Cristobal Sanchez

Not all of the refugees who turned themselves in last weekend had traveled with the caravan. Several, having already been turned back by CBP multiple times, waited in Tijuana to cross with the group.

According to multiple human rights attorneys and a new report from Human Rights First, CBP has been turning away more asylum seekers since the election of President Donald Trump. “In the wake of the election and President Trump’s January executive orders relating to refugees, CPB agents have in some cases claimed the United States is no longer accepting asylum seekers,” Human Rights First reports. By blocking refugees, CBP may be putting them in direct danger. The report adds, “Cartels, smugglers, and traffickers—who control areas around border crossings and wait outside some ports of entry where they see migrants and asylum seekers as easy prey—have kidnapped, raped, and robbed asylum seekers wrongly turned away by the U.S. government.”

B. Shaw Drake, a fellow at Human Rights First and one of the authors of the report, has heard reports that CBP officers turned away two Eritrean refugees on the day after the caravan members turned themselves in. “We had hoped our report and all the media attention would have put them on notice,” Drake says. “But we continue to hear about those cases happening.”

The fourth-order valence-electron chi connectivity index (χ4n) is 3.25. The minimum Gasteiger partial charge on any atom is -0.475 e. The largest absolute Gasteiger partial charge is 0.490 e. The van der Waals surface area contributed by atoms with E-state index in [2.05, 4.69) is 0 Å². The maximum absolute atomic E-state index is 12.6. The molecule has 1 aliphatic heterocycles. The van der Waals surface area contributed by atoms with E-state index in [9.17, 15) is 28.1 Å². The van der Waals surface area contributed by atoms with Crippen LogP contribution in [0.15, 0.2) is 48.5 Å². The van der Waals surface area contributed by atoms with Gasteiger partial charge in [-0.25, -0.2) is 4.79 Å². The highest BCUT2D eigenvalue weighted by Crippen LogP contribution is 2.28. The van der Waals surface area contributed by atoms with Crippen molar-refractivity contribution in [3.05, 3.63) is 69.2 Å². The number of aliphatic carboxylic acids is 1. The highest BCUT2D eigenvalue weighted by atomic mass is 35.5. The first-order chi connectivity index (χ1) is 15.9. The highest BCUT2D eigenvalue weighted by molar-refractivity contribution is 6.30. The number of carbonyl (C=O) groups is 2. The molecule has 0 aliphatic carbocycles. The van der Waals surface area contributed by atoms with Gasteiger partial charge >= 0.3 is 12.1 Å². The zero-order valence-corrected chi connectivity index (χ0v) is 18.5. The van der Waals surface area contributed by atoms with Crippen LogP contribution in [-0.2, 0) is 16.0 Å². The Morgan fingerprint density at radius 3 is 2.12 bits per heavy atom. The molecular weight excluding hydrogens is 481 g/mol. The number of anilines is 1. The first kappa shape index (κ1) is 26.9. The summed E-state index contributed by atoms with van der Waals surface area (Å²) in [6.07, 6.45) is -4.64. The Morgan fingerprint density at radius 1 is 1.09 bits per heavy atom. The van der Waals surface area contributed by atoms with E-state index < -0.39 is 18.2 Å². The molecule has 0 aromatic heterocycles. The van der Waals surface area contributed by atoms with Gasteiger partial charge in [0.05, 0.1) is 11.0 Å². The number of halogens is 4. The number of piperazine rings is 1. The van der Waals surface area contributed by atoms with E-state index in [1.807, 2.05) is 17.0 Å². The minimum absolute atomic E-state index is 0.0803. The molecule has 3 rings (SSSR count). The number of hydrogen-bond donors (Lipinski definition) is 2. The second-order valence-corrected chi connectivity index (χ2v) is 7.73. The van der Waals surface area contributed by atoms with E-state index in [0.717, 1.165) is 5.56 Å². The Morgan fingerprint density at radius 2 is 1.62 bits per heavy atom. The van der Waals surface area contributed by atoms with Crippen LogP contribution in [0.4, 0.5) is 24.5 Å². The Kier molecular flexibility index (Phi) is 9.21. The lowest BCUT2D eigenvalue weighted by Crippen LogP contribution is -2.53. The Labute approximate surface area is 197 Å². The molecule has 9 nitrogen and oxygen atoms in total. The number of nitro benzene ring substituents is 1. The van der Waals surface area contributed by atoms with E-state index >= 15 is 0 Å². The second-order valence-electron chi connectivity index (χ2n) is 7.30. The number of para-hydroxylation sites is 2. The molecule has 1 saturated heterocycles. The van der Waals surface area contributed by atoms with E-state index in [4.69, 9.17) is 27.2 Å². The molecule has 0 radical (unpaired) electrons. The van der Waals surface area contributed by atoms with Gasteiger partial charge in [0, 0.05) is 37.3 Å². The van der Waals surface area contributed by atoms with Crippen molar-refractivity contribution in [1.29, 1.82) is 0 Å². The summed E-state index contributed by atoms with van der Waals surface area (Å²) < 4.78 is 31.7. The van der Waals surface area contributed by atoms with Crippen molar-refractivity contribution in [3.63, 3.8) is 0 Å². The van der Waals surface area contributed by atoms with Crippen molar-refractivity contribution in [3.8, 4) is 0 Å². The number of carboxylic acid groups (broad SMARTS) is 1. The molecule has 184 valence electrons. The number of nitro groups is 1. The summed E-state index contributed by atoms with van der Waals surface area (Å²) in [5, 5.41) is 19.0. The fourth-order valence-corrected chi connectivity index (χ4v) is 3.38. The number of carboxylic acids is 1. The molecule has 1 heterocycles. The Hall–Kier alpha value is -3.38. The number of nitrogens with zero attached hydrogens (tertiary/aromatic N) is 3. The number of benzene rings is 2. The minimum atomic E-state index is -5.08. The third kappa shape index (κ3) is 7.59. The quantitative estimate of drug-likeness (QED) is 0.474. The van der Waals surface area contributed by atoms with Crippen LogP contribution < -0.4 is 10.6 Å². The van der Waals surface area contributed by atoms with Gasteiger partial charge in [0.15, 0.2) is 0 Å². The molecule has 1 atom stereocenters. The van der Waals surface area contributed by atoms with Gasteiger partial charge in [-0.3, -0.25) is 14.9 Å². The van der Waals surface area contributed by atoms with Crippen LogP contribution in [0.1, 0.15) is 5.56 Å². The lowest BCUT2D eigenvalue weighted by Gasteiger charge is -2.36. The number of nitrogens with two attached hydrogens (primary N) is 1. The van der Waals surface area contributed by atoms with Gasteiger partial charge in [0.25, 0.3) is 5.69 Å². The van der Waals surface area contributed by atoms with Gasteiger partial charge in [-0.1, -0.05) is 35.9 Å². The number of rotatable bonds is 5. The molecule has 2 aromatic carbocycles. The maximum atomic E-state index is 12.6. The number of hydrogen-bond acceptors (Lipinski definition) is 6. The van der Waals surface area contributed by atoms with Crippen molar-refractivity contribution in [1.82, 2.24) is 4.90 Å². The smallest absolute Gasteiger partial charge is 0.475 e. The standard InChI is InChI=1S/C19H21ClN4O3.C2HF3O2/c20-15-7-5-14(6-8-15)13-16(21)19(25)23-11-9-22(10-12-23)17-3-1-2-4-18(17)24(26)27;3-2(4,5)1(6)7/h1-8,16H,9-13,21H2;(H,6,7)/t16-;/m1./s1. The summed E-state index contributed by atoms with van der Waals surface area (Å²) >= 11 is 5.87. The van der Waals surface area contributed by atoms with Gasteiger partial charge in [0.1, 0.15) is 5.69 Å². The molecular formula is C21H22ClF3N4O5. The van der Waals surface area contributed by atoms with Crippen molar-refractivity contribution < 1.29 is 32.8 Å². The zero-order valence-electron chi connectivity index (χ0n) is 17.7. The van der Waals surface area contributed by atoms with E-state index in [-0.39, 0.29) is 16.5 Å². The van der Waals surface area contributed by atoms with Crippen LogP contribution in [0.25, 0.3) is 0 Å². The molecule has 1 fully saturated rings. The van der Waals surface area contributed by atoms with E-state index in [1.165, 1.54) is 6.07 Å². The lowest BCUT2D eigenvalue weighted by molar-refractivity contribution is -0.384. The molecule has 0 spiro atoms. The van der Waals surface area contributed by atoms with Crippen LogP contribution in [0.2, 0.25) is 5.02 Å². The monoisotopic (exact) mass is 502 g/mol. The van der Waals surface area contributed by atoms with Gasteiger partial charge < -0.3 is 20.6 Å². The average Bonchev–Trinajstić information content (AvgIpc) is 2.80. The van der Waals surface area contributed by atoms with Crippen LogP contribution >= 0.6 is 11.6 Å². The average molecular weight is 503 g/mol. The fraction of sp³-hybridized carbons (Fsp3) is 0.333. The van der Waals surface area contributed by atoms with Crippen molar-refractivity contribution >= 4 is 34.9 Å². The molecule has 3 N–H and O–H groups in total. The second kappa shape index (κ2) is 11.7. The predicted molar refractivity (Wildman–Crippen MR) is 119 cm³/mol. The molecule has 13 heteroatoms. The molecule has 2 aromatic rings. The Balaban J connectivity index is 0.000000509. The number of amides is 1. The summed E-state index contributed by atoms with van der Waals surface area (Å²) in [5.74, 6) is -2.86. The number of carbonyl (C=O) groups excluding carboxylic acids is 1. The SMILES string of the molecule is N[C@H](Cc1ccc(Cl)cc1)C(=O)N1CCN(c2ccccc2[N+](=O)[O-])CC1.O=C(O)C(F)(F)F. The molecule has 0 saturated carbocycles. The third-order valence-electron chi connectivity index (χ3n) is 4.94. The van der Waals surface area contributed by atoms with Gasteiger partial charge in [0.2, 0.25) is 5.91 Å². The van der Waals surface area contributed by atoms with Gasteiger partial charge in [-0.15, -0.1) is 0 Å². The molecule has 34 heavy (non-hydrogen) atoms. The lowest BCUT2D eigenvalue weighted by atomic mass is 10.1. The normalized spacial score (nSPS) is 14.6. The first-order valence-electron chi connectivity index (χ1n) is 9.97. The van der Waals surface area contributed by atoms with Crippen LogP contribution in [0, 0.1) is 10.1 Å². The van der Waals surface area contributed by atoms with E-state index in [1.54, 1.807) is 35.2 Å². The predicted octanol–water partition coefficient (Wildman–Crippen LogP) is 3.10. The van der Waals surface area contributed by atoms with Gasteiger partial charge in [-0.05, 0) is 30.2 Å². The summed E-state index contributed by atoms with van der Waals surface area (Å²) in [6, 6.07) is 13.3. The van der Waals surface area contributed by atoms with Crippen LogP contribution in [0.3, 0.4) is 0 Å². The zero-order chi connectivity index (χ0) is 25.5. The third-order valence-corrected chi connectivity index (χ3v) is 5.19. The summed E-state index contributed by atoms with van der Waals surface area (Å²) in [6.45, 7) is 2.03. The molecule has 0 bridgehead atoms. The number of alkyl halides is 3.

Mensing says that while the caravan was by and large a success, he has concerns that the practice of turning back asylum seekers will continue unchanged. “There’s no doubt in mind that of those 78 people, most if not all of them would have had difficulty being processed if it had not been for the caravan. And clearly, if they were back to rejecting people on Monday, it was not a lasting thing, either.”

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Against the Odds, Members of a Refugee Caravan Are Let Into the US

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A Portrait of Colombia in 26 Gorgeous Polaroids

Mother Jones

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Bay Area photographer Matthew O’Brien documented Colombia from his unique vantage as a long-time visitor, straddling the line between traveler and insider while living in the country off and on from 2003 through 2013. Using a Polaroid camera, O’Brien photographed Colombia in a way that contradicted the stereotype of the country as a war-ravaged narco-state and more closely reflected reality for most who live there, as well as for the tourists who visit. Having a foot in both worlds brings together a body of work that shows many of Colombia’s contours, outside the wars we here in America have heard so much about.